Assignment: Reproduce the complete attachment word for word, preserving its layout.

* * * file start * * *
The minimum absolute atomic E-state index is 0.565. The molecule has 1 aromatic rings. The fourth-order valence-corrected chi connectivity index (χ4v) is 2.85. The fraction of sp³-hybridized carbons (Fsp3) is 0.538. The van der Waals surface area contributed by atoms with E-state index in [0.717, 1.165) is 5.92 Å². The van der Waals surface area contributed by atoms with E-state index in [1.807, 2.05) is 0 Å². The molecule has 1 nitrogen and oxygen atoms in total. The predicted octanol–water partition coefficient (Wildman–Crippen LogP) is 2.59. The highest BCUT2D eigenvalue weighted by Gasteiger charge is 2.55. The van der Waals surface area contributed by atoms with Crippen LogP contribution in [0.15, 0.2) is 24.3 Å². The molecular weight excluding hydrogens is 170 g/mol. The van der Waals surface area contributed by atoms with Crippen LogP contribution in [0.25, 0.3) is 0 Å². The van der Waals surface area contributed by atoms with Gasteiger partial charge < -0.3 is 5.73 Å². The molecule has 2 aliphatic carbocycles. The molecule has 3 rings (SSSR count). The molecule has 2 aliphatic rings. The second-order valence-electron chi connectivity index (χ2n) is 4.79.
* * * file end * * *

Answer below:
The minimum absolute atomic E-state index is 0.565. The molecule has 1 aromatic rings. The fourth-order valence-corrected chi connectivity index (χ4v) is 2.85. The fraction of sp³-hybridized carbons (Fsp3) is 0.538. The van der Waals surface area contributed by atoms with E-state index in [0.717, 1.165) is 5.92 Å². The van der Waals surface area contributed by atoms with E-state index in [1.807, 2.05) is 0 Å². The molecule has 1 nitrogen and oxygen atoms in total. The predicted octanol–water partition coefficient (Wildman–Crippen LogP) is 2.59. The highest BCUT2D eigenvalue weighted by Gasteiger charge is 2.55. The van der Waals surface area contributed by atoms with Crippen LogP contribution in [0.15, 0.2) is 24.3 Å². The molecular weight excluding hydrogens is 170 g/mol. The van der Waals surface area contributed by atoms with Crippen LogP contribution in [0.25, 0.3) is 0 Å². The van der Waals surface area contributed by atoms with Gasteiger partial charge < -0.3 is 5.73 Å². The molecule has 2 aliphatic carbocycles. The molecule has 3 rings (SSSR count). The molecule has 2 aliphatic rings. The second-order valence-electron chi connectivity index (χ2n) is 4.79.